He said being a driver is better than working in other parts of the extraction project, but he still puts in 12-hour days.

“People at the mine work even longer hours and get paid less for harder [physical] jobs,” Flores said.

While Flores admits that working for China isn’t ideal, there’s little option for stable employment in the remote towns crouched at the edge of Bolivia’s salt flats. He’s also not the first to describe unjust conditions and compensation for Bolivian workers employed by Chinese companies.

Epoch Times Photo
Bolivian salt flat near China’s Xinjiang TBEA Group’s mining operation on Oct. 26, 2021. (Cesar Calani/The Epoch Times)

In 2019, a video surfaced of an altercation between Bolivian road workers and a Chinese foreman. A fight broke out after the foreman attempted to run over the workers with a bulldozer for refusing to work. A union representative from the Central Obrera Departamental de Cochabamba said the workers had been on strike for three days at a job site in Bulo Bulo, Bolivia, because they hadn’t received payment for their work.

The foreman attempted to crush the workers with heavy machinery, which prompted locals to swarm the bulldozer, pull the foreman outside, and beat him. A Bolivian can be heard shouting “go back to your country [expletive]” as members of the Chinese management team attempted to rescue the foreman.

In the same video, a worker screamed, “He tried to kill us!”

Bolivian economist Eduardo Hoffmann told The Epoch Times that China is, without a doubt, attempting to foster a totalitarian regime outside of its borders.

It Takes a Village

In Ecuador, a village of indigenous Waorani is suing PetroOriental, which is a subsidiary of the China National Petroleum Corp. (CNPC), over claims of atmospheric pollution that their community was suffering from as a result of oil extraction in Block 14.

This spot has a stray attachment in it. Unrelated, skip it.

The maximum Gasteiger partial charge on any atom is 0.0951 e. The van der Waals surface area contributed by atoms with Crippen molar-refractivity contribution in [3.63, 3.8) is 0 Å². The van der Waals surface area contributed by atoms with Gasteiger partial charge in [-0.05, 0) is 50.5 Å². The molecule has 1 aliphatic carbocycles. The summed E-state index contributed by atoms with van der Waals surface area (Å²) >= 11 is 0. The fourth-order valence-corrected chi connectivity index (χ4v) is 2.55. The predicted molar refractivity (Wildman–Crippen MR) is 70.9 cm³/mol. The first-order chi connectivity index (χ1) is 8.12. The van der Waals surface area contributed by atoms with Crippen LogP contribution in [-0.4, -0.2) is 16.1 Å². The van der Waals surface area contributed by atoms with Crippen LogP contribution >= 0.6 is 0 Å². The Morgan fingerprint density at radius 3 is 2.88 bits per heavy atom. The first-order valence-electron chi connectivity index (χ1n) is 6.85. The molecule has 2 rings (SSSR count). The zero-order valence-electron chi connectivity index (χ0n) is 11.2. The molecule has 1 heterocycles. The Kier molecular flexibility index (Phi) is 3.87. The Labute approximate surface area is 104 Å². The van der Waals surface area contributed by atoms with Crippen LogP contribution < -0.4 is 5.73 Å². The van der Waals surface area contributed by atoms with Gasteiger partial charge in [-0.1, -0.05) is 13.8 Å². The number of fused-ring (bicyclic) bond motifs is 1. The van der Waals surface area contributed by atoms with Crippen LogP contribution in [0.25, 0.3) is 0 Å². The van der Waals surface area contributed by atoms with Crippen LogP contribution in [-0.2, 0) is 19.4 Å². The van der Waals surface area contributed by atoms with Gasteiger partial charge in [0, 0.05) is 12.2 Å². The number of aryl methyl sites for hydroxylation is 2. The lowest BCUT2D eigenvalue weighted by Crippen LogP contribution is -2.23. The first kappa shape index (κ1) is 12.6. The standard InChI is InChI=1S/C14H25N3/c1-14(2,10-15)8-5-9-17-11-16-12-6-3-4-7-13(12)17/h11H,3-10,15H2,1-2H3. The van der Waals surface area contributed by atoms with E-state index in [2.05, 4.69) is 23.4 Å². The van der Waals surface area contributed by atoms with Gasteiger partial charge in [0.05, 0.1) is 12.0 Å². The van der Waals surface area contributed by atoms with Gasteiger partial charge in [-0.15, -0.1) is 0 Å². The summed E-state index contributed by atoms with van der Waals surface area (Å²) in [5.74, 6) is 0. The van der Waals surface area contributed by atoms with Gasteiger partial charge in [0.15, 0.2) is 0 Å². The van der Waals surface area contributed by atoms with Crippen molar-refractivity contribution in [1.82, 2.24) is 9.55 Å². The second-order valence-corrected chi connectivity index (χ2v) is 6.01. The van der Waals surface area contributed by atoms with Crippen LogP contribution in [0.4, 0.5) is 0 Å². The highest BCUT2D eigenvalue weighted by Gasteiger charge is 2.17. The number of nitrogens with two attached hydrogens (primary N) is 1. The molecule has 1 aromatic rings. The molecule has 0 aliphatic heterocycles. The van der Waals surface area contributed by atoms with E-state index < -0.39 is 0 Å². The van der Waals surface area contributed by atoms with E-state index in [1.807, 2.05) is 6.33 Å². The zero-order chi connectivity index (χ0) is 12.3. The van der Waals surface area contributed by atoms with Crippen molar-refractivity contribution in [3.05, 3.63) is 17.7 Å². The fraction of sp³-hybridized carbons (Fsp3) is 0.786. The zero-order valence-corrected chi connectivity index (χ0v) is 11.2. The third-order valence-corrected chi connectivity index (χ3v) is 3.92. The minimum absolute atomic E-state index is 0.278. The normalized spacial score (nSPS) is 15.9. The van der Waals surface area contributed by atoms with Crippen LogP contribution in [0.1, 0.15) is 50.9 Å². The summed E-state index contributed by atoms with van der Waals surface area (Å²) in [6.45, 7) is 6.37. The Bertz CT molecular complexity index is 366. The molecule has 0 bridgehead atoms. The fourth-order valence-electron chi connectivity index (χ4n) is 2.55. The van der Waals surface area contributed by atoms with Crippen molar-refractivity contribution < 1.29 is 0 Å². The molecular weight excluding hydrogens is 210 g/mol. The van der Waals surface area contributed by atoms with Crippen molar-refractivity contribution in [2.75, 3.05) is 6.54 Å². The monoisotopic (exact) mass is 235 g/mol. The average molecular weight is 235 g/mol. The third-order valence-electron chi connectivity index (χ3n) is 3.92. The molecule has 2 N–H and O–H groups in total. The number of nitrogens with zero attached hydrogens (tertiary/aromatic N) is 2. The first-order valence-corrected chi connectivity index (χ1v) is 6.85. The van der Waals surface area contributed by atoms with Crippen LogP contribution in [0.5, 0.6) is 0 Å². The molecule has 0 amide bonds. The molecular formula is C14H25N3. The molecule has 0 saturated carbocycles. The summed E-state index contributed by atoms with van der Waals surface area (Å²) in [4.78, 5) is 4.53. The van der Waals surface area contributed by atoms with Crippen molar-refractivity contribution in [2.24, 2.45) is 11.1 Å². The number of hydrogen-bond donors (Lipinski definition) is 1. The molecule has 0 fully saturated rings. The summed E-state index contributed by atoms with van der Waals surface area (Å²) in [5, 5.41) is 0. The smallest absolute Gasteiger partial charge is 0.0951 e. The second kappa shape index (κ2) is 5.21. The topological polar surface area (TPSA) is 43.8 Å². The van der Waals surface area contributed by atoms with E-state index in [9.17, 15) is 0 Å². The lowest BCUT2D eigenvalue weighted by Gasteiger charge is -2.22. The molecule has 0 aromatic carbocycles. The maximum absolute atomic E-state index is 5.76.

Much like their neighbors in Bolivia and Ecuador, Peruvian communities have also fought back against Chinese businesses.

In 2019, protesters set fire to the offices of Confipetrol and the CNPC during a labor protest in the town of El Alto, Peru, in Talara province. The incident occurred after a request for better working conditions was denied by Chinese management during a negotiation with Peruvian workers. The rejected grievances triggered a violent response from the workers, prompting CNPC officials to flee the premises.

In 2012, Chinese mining company Chinalco evicted 5,000 people from the town of Morococha, Peru, in the department of Junín, which is part of the Peruvian central highlands, to build a mine. Though most residents were forcibly relocated, 65 families resisted eviction until December 2018, when Chinalco attempted to demolish what remained of the town, including the houses where people were still living.

An ‘Unstoppable’ Force?

Hoffmann said the economics and politics of China’s deals in Latin America can no longer be separated,

“Their influence is too big,” he said. “They’re unstoppable now.”

Hoffmann also said China’s large consumer base has pushed them to be more aggressive in their production efforts.

Menéndez noted that Latin American governments’ haphazard and short-sighted deals with China are to blame for the poor treatment of local residents and the cavalier attitude toward the environment.

“They’ve taken this approach with a large power player who thinks in terms of centuries,” he said. “The people cashing the checks aren’t thinking strategically.”

Epoch Times Photo
Heavy machinery at the El Mutún project site on Dec. 8, 2021. (Cesar Calani/The Epoch Times)
Autumn Spredemann
Autumn is a South America-based reporter covering primarily Latin American issues for The Epoch Times.